Tolerance and persistence are superficially similar phenomena by which bacteria survive bactericidal antibiotics. It is assumed that the same physiology underlies survival of individual tolerant and persistent bacteria. However, by comparing tolerance and persistence during Salmonella Typhimurium infection, we reveal that these two phenomena are underpinned by different bacterial physiologies. Multidrug-tolerant mutant Salmonella enter a near-dormant state protected from immune-mediated genotoxic damages. However, the numerous tolerant cells, optimized for survival, lack the capabilities necessary to initiate infection relapse following antibiotic withdrawal. In contrast, persisters retain an active state. This leaves them vulnerable to accumulation of macrophage-induced dsDNA breaks but concurrently confers the versatility to initiate infection relapse if protected by RecA-mediated DNA repair. Accordingly, recurrent, invasive, non-typhoidal Salmonella clinical isolates display hallmarks of persistence rather than tolerance during antibiotic treatment. Our study highlights the complex trade-off that antibiotic-recalcitrant Salmonella balance to act as a reservoir for infection relapse.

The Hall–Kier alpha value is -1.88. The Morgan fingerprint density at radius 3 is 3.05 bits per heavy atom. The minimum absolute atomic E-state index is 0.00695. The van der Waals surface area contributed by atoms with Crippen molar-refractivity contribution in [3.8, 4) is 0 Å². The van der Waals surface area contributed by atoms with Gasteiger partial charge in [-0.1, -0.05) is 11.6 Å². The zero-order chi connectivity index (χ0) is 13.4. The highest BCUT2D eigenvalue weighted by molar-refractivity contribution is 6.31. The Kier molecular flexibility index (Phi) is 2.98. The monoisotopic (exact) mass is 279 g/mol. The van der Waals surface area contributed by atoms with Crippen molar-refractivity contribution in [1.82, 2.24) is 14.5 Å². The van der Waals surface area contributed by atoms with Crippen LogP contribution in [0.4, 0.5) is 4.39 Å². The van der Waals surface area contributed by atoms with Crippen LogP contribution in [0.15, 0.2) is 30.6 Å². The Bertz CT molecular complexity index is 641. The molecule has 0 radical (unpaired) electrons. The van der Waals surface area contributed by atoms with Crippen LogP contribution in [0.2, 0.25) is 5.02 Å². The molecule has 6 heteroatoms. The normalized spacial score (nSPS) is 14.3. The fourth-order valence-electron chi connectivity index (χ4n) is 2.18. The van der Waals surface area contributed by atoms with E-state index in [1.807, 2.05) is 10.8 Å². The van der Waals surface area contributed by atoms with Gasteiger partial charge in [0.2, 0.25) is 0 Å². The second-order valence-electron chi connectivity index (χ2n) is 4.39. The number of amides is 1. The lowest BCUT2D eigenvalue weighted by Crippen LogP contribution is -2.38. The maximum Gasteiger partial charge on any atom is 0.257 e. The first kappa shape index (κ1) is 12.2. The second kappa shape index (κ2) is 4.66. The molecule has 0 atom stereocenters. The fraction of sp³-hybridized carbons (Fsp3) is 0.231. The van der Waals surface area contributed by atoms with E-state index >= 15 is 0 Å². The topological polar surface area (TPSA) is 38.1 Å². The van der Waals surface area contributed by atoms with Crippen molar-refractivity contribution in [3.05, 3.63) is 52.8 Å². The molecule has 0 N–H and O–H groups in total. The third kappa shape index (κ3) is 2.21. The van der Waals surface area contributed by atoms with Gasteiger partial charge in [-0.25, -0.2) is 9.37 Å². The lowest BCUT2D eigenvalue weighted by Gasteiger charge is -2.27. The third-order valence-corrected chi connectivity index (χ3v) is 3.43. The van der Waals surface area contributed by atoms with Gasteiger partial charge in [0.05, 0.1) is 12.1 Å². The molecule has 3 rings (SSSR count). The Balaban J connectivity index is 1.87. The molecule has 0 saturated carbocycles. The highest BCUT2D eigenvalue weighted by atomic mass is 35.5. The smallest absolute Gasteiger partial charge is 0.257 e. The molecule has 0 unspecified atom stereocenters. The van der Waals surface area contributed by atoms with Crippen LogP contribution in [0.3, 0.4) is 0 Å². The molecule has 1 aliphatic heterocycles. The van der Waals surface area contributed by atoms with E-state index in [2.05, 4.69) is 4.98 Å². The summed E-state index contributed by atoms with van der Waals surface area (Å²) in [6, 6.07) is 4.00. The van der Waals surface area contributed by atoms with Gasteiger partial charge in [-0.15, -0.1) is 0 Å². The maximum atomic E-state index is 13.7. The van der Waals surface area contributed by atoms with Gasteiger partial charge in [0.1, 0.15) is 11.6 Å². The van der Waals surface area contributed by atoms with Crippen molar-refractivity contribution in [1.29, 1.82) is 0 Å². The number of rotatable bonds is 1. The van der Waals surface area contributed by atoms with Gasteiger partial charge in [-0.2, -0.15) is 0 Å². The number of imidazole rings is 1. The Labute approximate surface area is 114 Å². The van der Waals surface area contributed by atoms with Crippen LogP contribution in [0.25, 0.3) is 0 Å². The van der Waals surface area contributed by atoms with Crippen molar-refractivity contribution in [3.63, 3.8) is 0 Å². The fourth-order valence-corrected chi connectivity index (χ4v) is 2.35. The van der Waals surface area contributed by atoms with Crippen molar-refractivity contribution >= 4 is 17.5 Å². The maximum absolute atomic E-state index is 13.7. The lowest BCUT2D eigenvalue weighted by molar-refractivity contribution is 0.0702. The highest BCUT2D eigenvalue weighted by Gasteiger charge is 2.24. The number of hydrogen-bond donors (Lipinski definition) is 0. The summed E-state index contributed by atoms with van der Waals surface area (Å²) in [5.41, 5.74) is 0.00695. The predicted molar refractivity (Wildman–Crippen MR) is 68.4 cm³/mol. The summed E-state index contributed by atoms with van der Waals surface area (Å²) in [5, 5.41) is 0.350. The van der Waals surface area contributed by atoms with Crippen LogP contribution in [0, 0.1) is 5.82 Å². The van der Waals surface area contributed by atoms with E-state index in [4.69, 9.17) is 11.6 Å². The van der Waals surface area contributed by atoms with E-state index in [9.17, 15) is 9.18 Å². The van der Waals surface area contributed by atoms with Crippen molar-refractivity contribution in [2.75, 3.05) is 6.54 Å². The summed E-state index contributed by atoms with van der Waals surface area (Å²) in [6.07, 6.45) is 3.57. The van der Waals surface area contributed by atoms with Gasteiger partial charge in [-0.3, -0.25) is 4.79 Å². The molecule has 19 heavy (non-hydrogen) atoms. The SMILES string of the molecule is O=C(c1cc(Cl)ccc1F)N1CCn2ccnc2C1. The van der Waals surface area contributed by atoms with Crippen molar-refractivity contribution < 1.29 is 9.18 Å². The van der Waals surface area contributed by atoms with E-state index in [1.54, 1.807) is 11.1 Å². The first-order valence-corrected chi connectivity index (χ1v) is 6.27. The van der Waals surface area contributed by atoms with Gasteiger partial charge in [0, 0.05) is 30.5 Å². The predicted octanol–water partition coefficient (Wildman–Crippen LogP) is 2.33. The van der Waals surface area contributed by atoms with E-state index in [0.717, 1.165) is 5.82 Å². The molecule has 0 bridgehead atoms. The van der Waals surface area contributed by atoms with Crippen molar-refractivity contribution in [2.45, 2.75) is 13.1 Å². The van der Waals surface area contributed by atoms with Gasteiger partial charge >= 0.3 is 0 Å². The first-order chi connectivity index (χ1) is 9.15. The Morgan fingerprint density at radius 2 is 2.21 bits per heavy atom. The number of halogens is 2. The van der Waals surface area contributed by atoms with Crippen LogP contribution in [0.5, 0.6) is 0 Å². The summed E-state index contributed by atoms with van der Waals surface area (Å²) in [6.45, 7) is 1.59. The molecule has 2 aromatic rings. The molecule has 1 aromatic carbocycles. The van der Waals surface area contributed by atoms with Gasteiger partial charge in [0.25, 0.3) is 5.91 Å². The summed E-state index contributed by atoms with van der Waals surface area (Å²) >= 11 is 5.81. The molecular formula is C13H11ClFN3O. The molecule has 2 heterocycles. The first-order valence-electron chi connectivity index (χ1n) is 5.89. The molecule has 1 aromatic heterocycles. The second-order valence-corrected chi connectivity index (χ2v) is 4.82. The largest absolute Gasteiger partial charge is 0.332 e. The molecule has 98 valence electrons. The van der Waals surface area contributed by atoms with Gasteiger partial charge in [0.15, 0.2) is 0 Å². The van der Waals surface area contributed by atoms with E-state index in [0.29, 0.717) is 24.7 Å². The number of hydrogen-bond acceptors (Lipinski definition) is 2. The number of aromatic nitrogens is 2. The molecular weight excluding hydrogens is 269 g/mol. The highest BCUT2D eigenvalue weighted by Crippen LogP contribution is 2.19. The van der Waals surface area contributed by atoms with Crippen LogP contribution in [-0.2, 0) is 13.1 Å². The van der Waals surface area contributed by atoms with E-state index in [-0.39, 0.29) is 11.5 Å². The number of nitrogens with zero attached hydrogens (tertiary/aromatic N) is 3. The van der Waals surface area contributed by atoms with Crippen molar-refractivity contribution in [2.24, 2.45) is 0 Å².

Keywords: DNA; DNA damage; Salmonella; antibiotic persistence; antibiotic tolerance; host-pathogen interactions; relapsing infection; repair.
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